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Students have a right to know

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Students have a right to know

Carrington Tatum

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As the administrators of a public institution and the stewards of tuition dollars, the Texas State administration has an obligation to be open with the student body, but the recent record of administrators does not reflect this obligation.

Over the past few years, individuals have posted racially charged flyers across campus. Other individuals have scared and inconvenienced students with a series of bomb threats. The University Police Department has the identity of the individuals responsible for these attempts but has chosen to protect these individuals over the interests of the students. Meanwhile, the student body remains in the dark about the details or any developments around the events after constant requests.

UPD has chosen to give anonymity to individuals who have fueled the charged campus climate over supporting inclusivity for the students who appreciate Texas State. Our university gives far too many liberties to people who have only sought to harm students.

What makes the Texas State administration’s behavior even more peculiar is that The University of Texas at Dallas, one of our peer institutions, had a similar issue with flyers on campus and obtained the identities of the individuals responsible. Unlike Texas State, The University of Texas at Dallas released that information in a police report obtained by The University Star.

If this is how one of our peer institutions is handling a similar situation, then there is significant reason to expect Texas State to do the same.

We can see that students are fed up with the secretive and sometimes apathetic attitudes of administrators as a Twitter account named “Expose TXST” recently surfaced. The account has a goal of deterring prospective students from enrolling at Texas State unless the administration makes an affirmative effort to correct its shortcomings.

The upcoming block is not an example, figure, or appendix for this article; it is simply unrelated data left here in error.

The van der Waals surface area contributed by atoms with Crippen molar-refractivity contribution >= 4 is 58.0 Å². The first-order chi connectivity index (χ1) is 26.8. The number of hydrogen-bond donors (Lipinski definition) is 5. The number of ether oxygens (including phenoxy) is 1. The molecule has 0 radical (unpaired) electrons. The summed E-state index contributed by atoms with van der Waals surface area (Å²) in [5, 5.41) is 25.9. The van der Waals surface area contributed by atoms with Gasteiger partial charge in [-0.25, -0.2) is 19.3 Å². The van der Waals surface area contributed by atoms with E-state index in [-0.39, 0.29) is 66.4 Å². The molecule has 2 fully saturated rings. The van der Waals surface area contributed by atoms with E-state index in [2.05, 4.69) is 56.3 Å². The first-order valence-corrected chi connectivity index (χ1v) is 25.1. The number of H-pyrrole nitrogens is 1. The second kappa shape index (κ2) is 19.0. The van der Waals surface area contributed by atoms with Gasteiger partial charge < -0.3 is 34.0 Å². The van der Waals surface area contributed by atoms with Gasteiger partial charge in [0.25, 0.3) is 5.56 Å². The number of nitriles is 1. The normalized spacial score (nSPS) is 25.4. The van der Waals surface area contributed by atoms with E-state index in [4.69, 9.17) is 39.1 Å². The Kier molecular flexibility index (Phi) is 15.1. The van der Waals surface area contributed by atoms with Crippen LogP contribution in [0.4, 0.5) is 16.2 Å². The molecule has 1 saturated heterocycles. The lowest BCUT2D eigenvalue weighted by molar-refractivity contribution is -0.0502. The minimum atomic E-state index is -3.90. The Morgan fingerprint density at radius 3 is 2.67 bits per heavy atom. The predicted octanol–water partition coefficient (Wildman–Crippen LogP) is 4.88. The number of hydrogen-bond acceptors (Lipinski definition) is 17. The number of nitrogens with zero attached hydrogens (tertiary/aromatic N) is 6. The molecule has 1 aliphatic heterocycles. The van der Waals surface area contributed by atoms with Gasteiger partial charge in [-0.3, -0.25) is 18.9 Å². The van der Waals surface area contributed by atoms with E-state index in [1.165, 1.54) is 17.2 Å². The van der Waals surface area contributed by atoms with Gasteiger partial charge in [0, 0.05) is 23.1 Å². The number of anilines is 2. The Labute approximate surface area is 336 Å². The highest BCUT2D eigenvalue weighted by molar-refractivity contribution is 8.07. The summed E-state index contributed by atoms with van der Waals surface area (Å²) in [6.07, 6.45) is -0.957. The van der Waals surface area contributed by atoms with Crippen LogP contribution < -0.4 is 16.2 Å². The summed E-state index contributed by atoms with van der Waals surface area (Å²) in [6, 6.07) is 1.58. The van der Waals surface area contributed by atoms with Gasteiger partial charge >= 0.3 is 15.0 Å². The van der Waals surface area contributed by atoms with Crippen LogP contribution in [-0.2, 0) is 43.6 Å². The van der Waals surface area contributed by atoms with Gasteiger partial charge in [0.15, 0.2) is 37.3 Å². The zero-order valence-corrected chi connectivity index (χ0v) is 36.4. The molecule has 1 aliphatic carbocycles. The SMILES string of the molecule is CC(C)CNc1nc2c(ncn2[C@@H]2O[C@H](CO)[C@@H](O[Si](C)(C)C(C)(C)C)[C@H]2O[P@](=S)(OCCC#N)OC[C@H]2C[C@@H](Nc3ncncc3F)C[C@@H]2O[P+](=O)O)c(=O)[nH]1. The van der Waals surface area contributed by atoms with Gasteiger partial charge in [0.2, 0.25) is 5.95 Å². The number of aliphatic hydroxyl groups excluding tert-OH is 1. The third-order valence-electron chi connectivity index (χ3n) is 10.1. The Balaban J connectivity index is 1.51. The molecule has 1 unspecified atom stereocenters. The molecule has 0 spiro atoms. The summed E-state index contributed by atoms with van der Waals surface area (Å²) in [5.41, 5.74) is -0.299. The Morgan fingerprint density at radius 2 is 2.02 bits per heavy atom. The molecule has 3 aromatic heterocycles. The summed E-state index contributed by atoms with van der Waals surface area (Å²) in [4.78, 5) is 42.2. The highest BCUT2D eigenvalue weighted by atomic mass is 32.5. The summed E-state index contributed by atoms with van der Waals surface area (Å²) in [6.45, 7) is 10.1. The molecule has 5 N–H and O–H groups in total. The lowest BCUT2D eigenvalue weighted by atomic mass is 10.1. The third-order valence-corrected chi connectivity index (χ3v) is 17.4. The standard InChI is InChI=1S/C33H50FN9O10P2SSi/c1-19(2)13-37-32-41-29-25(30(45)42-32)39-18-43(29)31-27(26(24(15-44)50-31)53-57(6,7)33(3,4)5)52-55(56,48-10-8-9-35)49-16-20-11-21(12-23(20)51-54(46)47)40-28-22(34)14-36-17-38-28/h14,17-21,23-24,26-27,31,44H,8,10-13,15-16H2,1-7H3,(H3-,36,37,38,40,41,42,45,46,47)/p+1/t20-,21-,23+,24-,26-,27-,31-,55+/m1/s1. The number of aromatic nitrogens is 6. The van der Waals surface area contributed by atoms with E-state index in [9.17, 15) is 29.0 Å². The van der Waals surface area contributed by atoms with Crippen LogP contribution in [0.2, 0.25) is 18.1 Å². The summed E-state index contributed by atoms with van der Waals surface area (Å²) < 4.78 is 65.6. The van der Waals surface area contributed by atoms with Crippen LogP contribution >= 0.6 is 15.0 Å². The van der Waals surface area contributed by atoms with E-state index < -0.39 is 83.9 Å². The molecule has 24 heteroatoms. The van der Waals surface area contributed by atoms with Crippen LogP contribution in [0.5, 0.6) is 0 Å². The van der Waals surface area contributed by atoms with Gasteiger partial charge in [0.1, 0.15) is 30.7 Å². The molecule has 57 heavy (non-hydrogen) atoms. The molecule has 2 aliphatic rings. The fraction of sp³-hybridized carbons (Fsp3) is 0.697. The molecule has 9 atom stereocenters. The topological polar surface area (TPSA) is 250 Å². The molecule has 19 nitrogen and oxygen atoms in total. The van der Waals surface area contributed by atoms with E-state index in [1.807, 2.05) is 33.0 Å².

Students are entitled to public information by law. Therefore, any resistance to be transparent with students is a betrayal of the administration’s duty to students.

Administrators can continue to offer, “no comment” for students’ questions but students will not be pacified much longer.

The lack of authenticity in President Denise Trauth’s statements sent via email has resulted in students disregarding them as public relations fodder. This idea that administration members feel comfortable treating students’ issues as no more than opportunities to practice good public relations is a testament to how invincible they currently feel in their positions. And as with any position that is meant to serve the public, they should not feel secure while their constituency is unhappy.

Texas State administration is not responding to the demands of the student body authentically and in turn, is eroding the image and credibility of the university. The Texas State administration owes transparency to its students.

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